MC has been practised by many of Africa's ethnic groups for many centuries. It usually takes place in late childhood or early adolescence. A large trial in South Africa, published last year, suggested that being circumcised reduced the chance of men becoming infected with HIV infection by about 60%. Taking into account information on HIV infection rates and the prevalence of male circumcision across Africa, the researchers have calculated that, if all men were circumcised over the next 10 years, some two million new infections and around 300,000 deaths could be avoided. Looking at a variety of possible outcomes that might arise if MC is widely promoted and making calculations for 10, 20 and 30 years time, the researchers conclude that the protective benefit to HIV-negative men will be immediate but the full impact of MC on HIV-related illness and death will only become apparent further into the future. After 20 years, the researchers say the number of lives saved would be somewhere in the range 1.6 - 5.8 million.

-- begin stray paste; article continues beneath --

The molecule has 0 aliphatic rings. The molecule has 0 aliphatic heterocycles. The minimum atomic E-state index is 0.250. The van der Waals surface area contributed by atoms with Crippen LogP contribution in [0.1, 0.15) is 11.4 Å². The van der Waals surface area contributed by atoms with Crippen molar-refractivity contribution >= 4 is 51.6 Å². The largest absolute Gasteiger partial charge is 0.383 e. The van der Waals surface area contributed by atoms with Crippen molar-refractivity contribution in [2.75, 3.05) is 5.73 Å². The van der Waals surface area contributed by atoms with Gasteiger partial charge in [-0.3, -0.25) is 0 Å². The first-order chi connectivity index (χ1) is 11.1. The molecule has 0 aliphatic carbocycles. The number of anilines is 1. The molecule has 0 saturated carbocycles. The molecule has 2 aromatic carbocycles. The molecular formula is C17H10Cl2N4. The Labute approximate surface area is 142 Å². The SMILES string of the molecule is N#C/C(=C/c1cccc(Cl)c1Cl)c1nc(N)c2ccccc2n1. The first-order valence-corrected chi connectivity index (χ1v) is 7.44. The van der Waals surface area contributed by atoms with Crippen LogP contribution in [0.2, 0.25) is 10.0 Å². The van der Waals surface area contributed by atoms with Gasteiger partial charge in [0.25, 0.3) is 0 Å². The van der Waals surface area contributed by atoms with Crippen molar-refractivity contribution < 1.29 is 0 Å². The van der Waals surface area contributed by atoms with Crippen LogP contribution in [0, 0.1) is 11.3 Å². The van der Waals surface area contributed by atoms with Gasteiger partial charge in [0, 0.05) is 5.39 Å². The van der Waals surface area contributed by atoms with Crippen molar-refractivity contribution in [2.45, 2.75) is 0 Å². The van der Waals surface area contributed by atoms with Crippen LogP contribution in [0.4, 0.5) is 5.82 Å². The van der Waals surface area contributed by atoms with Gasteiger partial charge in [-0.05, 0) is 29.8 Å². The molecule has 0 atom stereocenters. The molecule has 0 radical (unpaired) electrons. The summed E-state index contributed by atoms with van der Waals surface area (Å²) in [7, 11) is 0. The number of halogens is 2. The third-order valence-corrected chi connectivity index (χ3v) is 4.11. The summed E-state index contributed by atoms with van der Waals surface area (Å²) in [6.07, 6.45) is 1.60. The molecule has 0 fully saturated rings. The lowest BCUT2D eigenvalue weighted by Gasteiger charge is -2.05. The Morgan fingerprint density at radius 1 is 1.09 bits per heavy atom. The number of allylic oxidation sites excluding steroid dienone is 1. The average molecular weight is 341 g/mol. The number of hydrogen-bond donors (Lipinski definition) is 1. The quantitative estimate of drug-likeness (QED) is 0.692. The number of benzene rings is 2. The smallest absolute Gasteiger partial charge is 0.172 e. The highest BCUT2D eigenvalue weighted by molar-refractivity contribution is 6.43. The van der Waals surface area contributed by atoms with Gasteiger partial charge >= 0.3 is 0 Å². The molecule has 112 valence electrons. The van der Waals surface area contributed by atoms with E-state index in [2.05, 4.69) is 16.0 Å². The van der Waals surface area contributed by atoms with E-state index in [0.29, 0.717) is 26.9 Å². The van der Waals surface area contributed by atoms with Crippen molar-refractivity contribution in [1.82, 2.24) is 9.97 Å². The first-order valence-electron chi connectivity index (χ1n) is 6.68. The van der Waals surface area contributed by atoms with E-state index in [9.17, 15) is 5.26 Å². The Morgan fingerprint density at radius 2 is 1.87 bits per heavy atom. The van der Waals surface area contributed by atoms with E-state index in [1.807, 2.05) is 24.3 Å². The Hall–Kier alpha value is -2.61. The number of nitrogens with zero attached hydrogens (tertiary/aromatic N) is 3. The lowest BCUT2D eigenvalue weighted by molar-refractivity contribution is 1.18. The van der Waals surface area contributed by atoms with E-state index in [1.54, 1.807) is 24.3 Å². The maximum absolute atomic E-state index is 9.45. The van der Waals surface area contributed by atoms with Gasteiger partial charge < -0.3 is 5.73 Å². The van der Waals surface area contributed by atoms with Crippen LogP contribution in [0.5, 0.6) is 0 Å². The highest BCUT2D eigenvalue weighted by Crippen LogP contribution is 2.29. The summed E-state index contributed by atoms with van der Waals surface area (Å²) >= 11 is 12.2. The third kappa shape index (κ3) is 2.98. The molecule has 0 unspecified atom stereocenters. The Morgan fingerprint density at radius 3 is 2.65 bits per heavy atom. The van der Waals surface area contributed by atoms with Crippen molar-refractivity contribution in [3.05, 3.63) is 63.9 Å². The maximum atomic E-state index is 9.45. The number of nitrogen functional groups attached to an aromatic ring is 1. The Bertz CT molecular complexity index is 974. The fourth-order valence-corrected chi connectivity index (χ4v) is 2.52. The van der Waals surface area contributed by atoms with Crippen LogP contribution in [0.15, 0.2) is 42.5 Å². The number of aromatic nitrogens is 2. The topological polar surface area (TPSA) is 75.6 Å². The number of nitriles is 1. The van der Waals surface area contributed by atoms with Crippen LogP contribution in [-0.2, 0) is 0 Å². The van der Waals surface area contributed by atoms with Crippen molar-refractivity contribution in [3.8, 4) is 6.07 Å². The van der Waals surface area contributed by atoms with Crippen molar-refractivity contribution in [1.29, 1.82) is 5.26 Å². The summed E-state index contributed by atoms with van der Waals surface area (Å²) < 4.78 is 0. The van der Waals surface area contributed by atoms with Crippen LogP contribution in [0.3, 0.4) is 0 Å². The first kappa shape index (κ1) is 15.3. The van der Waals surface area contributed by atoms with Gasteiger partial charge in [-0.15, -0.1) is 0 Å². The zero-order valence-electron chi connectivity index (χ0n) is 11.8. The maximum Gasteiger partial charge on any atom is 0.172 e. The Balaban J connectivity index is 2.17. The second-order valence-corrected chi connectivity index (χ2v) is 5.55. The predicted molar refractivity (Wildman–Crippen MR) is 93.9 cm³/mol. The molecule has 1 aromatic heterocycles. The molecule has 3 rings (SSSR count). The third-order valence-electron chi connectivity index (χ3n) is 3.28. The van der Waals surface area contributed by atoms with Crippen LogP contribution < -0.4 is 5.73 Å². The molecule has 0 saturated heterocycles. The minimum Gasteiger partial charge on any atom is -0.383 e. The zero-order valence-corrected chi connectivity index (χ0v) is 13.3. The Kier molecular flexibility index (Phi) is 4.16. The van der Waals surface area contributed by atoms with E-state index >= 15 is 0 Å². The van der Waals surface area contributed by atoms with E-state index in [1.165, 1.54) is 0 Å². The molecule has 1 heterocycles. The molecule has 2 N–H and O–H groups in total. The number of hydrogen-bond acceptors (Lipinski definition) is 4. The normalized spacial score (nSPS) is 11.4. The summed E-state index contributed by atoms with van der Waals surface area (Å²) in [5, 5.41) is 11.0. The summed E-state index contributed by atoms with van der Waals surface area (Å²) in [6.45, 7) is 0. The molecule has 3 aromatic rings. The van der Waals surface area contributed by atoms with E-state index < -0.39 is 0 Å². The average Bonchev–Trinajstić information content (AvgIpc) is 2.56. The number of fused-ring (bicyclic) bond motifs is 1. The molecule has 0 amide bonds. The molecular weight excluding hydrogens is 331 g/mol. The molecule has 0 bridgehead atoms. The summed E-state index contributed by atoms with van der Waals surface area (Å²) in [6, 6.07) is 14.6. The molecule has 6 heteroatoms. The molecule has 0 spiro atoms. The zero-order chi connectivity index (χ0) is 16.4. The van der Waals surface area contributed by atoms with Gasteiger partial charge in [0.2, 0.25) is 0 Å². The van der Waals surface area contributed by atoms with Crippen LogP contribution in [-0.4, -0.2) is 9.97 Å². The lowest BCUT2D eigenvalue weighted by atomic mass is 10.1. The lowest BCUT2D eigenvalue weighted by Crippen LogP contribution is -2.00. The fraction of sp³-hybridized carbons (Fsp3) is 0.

Williams BG, Lloyd-Smith JO, Gouws E, Hankins C, Getz WM, et al. (2006) The potential impact of male circumcision on HIV in sub-Saharan Africa. PLoS Med 3(7): e262.
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· Caption: "Circumcision has been practised in many parts of the world for thousands of years. (From a bas-relief in the tomb of Ankhmahor at the Egyptian necropolis at Saqqara (ca. 2400 B.C.). Wellcome Institute Library)"
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